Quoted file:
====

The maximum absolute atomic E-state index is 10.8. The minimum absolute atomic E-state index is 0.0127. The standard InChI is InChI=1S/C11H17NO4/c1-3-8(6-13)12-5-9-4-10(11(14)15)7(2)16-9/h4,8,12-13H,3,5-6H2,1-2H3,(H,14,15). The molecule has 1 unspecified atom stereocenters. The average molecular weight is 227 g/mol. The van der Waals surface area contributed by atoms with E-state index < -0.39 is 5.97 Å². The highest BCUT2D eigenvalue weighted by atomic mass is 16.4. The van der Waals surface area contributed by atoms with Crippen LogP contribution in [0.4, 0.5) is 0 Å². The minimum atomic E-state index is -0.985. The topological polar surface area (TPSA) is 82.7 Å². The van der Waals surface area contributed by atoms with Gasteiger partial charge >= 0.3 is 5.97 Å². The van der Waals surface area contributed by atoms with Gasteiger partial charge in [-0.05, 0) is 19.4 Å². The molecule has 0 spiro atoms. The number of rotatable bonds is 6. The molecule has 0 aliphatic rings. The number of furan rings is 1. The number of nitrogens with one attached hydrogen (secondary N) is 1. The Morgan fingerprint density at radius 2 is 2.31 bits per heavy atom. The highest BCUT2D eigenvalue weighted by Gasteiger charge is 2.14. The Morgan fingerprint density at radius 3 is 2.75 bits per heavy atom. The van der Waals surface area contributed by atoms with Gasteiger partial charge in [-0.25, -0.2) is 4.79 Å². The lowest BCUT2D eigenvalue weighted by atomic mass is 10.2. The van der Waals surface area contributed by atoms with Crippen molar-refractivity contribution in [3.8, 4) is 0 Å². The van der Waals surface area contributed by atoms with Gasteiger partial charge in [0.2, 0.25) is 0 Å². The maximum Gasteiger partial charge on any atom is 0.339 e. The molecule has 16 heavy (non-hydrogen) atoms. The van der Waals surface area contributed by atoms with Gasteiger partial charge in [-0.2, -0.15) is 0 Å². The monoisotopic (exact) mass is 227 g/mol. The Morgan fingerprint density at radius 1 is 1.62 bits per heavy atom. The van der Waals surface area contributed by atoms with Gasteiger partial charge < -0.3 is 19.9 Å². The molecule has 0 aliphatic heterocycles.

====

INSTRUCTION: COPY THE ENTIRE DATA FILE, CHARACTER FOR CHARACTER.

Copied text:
The maximum absolute atomic E-state index is 10.8. The minimum absolute atomic E-state index is 0.0127. The standard InChI is InChI=1S/C11H17NO4/c1-3-8(6-13)12-5-9-4-10(11(14)15)7(2)16-9/h4,8,12-13H,3,5-6H2,1-2H3,(H,14,15). The molecule has 1 unspecified atom stereocenters. The average molecular weight is 227 g/mol. The van der Waals surface area contributed by atoms with E-state index < -0.39 is 5.97 Å². The highest BCUT2D eigenvalue weighted by atomic mass is 16.4. The van der Waals surface area contributed by atoms with Crippen LogP contribution in [0.4, 0.5) is 0 Å². The minimum atomic E-state index is -0.985. The topological polar surface area (TPSA) is 82.7 Å². The van der Waals surface area contributed by atoms with Gasteiger partial charge >= 0.3 is 5.97 Å². The van der Waals surface area contributed by atoms with Gasteiger partial charge in [-0.05, 0) is 19.4 Å². The molecule has 0 spiro atoms. The number of rotatable bonds is 6. The molecule has 0 aliphatic rings. The number of furan rings is 1. The number of nitrogens with one attached hydrogen (secondary N) is 1. The Morgan fingerprint density at radius 2 is 2.31 bits per heavy atom. The highest BCUT2D eigenvalue weighted by Gasteiger charge is 2.14. The Morgan fingerprint density at radius 3 is 2.75 bits per heavy atom. The van der Waals surface area contributed by atoms with Gasteiger partial charge in [-0.25, -0.2) is 4.79 Å². The lowest BCUT2D eigenvalue weighted by atomic mass is 10.2. The van der Waals surface area contributed by atoms with Crippen molar-refractivity contribution in [3.8, 4) is 0 Å². The van der Waals surface area contributed by atoms with Gasteiger partial charge in [0.2, 0.25) is 0 Å². The maximum Gasteiger partial charge on any atom is 0.339 e. The molecule has 16 heavy (non-hydrogen) atoms. The van der Waals surface area contributed by atoms with Gasteiger partial charge in [-0.2, -0.15) is 0 Å². The monoisotopic (exact) mass is 227 g/mol. The Morgan fingerprint density at radius 1 is 1.62 bits per heavy atom. The van der Waals surface area contributed by atoms with Gasteiger partial charge < -0.3 is 19.9 Å². The molecule has 0 aliphatic heterocycles.